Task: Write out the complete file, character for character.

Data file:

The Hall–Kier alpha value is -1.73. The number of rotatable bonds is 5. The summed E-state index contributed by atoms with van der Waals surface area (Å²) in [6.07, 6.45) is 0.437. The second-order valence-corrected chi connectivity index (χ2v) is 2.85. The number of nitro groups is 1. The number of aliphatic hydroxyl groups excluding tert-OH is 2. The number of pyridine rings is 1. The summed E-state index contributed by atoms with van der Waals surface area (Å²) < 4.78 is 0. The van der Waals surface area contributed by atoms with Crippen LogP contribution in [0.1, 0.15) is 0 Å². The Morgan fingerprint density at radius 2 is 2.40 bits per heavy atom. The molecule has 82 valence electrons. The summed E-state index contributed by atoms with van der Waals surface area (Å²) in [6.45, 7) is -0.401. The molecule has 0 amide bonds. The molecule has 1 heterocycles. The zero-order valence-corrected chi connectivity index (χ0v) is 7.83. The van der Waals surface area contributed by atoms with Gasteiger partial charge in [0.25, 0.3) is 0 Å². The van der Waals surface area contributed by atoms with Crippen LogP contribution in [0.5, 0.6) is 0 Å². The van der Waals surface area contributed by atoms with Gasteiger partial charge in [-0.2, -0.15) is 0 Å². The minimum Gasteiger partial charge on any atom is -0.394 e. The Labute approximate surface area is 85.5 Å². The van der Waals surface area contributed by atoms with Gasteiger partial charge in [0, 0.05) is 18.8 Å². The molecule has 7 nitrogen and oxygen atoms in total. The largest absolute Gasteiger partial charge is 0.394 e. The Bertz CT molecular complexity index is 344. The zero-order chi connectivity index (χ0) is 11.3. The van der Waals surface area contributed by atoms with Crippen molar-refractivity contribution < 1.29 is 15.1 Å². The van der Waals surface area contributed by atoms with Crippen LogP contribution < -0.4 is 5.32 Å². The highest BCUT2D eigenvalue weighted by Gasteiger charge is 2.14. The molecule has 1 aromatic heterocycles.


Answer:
The Hall–Kier alpha value is -1.73. The number of rotatable bonds is 5. The summed E-state index contributed by atoms with van der Waals surface area (Å²) in [6.07, 6.45) is 0.437. The second-order valence-corrected chi connectivity index (χ2v) is 2.85. The number of nitro groups is 1. The number of aliphatic hydroxyl groups excluding tert-OH is 2. The number of pyridine rings is 1. The summed E-state index contributed by atoms with van der Waals surface area (Å²) < 4.78 is 0. The van der Waals surface area contributed by atoms with Crippen LogP contribution in [0.1, 0.15) is 0 Å². The Morgan fingerprint density at radius 2 is 2.40 bits per heavy atom. The molecule has 82 valence electrons. The summed E-state index contributed by atoms with van der Waals surface area (Å²) in [6.45, 7) is -0.401. The molecule has 0 amide bonds. The molecule has 1 heterocycles. The zero-order valence-corrected chi connectivity index (χ0v) is 7.83. The van der Waals surface area contributed by atoms with Gasteiger partial charge in [0.25, 0.3) is 0 Å². The van der Waals surface area contributed by atoms with Crippen LogP contribution in [0.5, 0.6) is 0 Å². The van der Waals surface area contributed by atoms with Gasteiger partial charge in [-0.2, -0.15) is 0 Å². The minimum Gasteiger partial charge on any atom is -0.394 e. The Labute approximate surface area is 85.5 Å². The van der Waals surface area contributed by atoms with Gasteiger partial charge in [0, 0.05) is 18.8 Å². The molecule has 7 nitrogen and oxygen atoms in total. The largest absolute Gasteiger partial charge is 0.394 e. The Bertz CT molecular complexity index is 344. The zero-order chi connectivity index (χ0) is 11.3. The van der Waals surface area contributed by atoms with Crippen molar-refractivity contribution < 1.29 is 15.1 Å². The van der Waals surface area contributed by atoms with Crippen LogP contribution < -0.4 is 5.32 Å². The highest BCUT2D eigenvalue weighted by Gasteiger charge is 2.14. The molecule has 1 aromatic heterocycles.